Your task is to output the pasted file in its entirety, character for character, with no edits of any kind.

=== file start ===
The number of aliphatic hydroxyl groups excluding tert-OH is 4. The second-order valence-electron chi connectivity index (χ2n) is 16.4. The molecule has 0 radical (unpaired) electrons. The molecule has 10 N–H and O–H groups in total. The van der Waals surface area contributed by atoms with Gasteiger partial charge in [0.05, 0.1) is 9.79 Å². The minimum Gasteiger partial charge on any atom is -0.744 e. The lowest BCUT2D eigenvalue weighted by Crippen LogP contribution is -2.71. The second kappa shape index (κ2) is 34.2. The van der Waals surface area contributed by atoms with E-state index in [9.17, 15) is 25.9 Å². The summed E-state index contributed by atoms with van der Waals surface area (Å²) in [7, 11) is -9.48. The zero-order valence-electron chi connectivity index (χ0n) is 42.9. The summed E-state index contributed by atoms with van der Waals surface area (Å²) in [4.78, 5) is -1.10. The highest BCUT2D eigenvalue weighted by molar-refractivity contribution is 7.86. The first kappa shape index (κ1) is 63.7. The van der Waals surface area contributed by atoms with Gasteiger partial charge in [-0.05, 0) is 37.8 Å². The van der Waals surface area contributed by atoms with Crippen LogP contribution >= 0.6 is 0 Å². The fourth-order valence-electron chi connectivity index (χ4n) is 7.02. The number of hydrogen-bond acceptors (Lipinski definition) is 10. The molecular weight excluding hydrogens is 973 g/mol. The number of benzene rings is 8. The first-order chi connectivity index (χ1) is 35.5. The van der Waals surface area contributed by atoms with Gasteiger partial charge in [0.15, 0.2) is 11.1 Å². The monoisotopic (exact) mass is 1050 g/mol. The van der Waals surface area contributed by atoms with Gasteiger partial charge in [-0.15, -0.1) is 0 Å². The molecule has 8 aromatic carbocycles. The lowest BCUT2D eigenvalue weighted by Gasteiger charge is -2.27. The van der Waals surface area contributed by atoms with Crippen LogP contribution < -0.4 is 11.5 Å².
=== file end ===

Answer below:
The number of aliphatic hydroxyl groups excluding tert-OH is 4. The second-order valence-electron chi connectivity index (χ2n) is 16.4. The molecule has 0 radical (unpaired) electrons. The molecule has 10 N–H and O–H groups in total. The van der Waals surface area contributed by atoms with Gasteiger partial charge in [0.05, 0.1) is 9.79 Å². The minimum Gasteiger partial charge on any atom is -0.744 e. The lowest BCUT2D eigenvalue weighted by Crippen LogP contribution is -2.71. The second kappa shape index (κ2) is 34.2. The van der Waals surface area contributed by atoms with E-state index in [9.17, 15) is 25.9 Å². The summed E-state index contributed by atoms with van der Waals surface area (Å²) in [7, 11) is -9.48. The zero-order valence-electron chi connectivity index (χ0n) is 42.9. The summed E-state index contributed by atoms with van der Waals surface area (Å²) in [4.78, 5) is -1.10. The highest BCUT2D eigenvalue weighted by molar-refractivity contribution is 7.86. The first kappa shape index (κ1) is 63.7. The van der Waals surface area contributed by atoms with Gasteiger partial charge in [-0.05, 0) is 37.8 Å². The van der Waals surface area contributed by atoms with Crippen LogP contribution >= 0.6 is 0 Å². The fourth-order valence-electron chi connectivity index (χ4n) is 7.02. The number of hydrogen-bond acceptors (Lipinski definition) is 10. The molecular weight excluding hydrogens is 973 g/mol. The number of benzene rings is 8. The first-order chi connectivity index (χ1) is 35.5. The van der Waals surface area contributed by atoms with Gasteiger partial charge in [0.15, 0.2) is 11.1 Å². The monoisotopic (exact) mass is 1050 g/mol. The van der Waals surface area contributed by atoms with Gasteiger partial charge in [-0.15, -0.1) is 0 Å². The molecule has 8 aromatic carbocycles. The lowest BCUT2D eigenvalue weighted by Gasteiger charge is -2.27. The van der Waals surface area contributed by atoms with Crippen LogP contribution < -0.4 is 11.5 Å².